Writing didn’t just happen. My skills had to grow. I had to practice things over and over before I got them right. But before any of this, there was a starting place. That starting place was the vertical, half lined/half blank paper in the picture above.
That piece of paper was a common homeschool tool my mom used as incentive for me. If I did the work I needed to get done, we could write a story and I could illustrate. My mom taught me the beginning, middle, and end of a story. She would write each sentence on a piece of paper and leave the top blank for me to color. As I got older, I wrote the stories myself and got graded on spelling, grammar, and neatness. At that point in my life I was more excited about coloring, but that is where my stories began.
It wasn’t until I was thirteen that I began to pick up the writing again. I had done a lot of working in my life to get me to the point where I felt like I had a story to tell. So I buckled down and wrote it. It was absolutely dreadful. I reread it a few weeks ago and I was horrified. Meanwhile, I was learning a lot through Go Teen Writers which was at the beginning of its life. I was a part of the NextGen Conference that summer and won a critique by Stephanie Morrill, the founder of Go Teen Writers. I honestly don’t know how she made it through that story. I took her notes and comments and learned from them, and I turned my horrendously long short story into a novelette. Then I wrote another, and then another. I realized that they worked better combined, so I put the three into one story and called it a novella. I have also realized that I had no idea what I was doing.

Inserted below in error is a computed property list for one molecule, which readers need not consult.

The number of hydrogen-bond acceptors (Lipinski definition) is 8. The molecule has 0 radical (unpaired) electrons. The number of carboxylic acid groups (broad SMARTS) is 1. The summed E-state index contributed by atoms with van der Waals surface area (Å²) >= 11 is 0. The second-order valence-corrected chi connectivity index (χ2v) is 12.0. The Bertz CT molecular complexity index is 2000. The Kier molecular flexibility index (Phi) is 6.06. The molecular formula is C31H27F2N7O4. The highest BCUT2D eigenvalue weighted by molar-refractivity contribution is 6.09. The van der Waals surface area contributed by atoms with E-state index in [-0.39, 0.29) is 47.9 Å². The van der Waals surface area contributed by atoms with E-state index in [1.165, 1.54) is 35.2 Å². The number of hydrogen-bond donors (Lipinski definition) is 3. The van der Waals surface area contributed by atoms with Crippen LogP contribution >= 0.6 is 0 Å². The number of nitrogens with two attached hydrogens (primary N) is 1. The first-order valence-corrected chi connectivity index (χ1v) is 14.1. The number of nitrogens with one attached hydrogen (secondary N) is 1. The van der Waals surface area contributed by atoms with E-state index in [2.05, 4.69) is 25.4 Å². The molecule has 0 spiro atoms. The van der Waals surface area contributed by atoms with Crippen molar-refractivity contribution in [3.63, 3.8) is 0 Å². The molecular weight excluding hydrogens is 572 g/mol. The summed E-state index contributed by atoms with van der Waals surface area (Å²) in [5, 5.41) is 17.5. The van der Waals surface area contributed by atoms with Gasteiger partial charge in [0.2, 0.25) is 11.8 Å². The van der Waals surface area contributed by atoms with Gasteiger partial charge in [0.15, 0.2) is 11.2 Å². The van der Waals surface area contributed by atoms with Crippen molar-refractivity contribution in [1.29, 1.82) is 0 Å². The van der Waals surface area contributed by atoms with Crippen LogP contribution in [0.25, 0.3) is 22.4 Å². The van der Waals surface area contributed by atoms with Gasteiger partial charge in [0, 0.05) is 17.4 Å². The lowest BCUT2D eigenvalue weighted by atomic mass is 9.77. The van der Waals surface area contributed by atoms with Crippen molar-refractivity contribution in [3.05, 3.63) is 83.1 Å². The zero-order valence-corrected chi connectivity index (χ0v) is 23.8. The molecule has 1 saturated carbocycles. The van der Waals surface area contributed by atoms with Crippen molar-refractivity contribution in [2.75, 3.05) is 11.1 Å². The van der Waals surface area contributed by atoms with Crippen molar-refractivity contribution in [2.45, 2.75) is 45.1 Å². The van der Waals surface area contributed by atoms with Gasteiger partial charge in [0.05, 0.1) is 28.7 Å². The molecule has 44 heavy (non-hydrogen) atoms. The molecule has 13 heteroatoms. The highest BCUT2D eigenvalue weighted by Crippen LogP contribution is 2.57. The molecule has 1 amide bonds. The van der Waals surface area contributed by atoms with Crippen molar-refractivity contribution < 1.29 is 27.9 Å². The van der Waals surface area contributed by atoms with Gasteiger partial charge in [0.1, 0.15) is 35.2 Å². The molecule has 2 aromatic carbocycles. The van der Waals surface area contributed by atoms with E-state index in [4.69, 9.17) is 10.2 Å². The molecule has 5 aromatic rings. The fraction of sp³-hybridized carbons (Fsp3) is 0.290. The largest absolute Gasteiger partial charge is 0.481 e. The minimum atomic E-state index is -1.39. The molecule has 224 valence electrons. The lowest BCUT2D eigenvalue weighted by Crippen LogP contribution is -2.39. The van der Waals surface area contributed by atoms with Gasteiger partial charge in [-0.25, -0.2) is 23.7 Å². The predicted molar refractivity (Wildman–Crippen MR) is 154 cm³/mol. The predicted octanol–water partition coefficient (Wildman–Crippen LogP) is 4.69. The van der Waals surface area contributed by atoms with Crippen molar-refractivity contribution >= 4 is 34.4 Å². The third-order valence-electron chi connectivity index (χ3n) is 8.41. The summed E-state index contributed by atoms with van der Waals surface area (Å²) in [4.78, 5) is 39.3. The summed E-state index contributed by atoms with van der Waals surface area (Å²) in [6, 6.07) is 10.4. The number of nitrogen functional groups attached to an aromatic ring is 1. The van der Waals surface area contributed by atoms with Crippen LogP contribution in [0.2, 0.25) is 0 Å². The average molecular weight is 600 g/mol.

Last summer, I began brainstorming a novel about a little girl who had a book that she wrote down all her questions to Jesus and her mom would find the book and be impacted by it. After months of planning, I had an intertwining story of a young mother and a dying teenager that would have to learn to look for God’s work and be willing to be a part of that work in order to see other people changed. Honestly, I was insane. I don’t know what I was thinking. The plot is so intricate and intentional that it took hours to make sure there weren’t any holes. I’m still editing, but next week, I head to a writers conference with hopes of getting requests for my manuscript.
I have grown a lot as a writer, but more importantly I have grown in my faith. As my faith grows, I can write in such an impacting way. When I asked God to help me write this story, I never expected him to put me through the same emotions that my characters would. He did, and now my story is better than ever before. It all started with that piece of paper.